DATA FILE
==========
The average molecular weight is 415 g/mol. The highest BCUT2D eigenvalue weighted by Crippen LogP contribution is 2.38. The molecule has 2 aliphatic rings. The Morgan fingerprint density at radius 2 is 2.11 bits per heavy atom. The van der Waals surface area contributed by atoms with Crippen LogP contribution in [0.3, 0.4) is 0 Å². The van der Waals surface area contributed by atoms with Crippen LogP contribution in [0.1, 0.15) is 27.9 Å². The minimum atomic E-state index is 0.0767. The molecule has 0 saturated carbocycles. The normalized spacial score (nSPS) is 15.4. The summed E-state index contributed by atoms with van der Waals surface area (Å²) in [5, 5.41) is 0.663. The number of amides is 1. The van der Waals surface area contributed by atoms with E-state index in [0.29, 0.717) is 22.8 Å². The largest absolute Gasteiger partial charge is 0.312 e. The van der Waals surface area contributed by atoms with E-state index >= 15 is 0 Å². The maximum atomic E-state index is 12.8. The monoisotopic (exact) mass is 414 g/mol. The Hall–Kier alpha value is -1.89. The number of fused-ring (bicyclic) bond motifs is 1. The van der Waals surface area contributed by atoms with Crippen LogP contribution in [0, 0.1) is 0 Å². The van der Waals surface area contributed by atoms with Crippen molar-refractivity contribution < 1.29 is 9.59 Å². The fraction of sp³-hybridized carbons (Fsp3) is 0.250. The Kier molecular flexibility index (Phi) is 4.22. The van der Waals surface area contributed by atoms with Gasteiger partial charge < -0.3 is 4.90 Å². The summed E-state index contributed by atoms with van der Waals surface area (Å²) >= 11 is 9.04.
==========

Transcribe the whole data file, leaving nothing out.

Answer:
The average molecular weight is 415 g/mol. The highest BCUT2D eigenvalue weighted by Crippen LogP contribution is 2.38. The molecule has 2 aliphatic rings. The Morgan fingerprint density at radius 2 is 2.11 bits per heavy atom. The van der Waals surface area contributed by atoms with Crippen LogP contribution in [0.3, 0.4) is 0 Å². The van der Waals surface area contributed by atoms with Crippen LogP contribution in [0.1, 0.15) is 27.9 Å². The minimum atomic E-state index is 0.0767. The molecule has 0 saturated carbocycles. The normalized spacial score (nSPS) is 15.4. The summed E-state index contributed by atoms with van der Waals surface area (Å²) in [5, 5.41) is 0.663. The number of amides is 1. The van der Waals surface area contributed by atoms with E-state index in [0.29, 0.717) is 22.8 Å². The largest absolute Gasteiger partial charge is 0.312 e. The van der Waals surface area contributed by atoms with E-state index >= 15 is 0 Å². The maximum atomic E-state index is 12.8. The monoisotopic (exact) mass is 414 g/mol. The Hall–Kier alpha value is -1.89. The number of fused-ring (bicyclic) bond motifs is 1. The van der Waals surface area contributed by atoms with Crippen LogP contribution in [0, 0.1) is 0 Å². The van der Waals surface area contributed by atoms with Crippen molar-refractivity contribution < 1.29 is 9.59 Å². The fraction of sp³-hybridized carbons (Fsp3) is 0.250. The Kier molecular flexibility index (Phi) is 4.22. The van der Waals surface area contributed by atoms with Gasteiger partial charge < -0.3 is 4.90 Å². The summed E-state index contributed by atoms with van der Waals surface area (Å²) >= 11 is 9.04.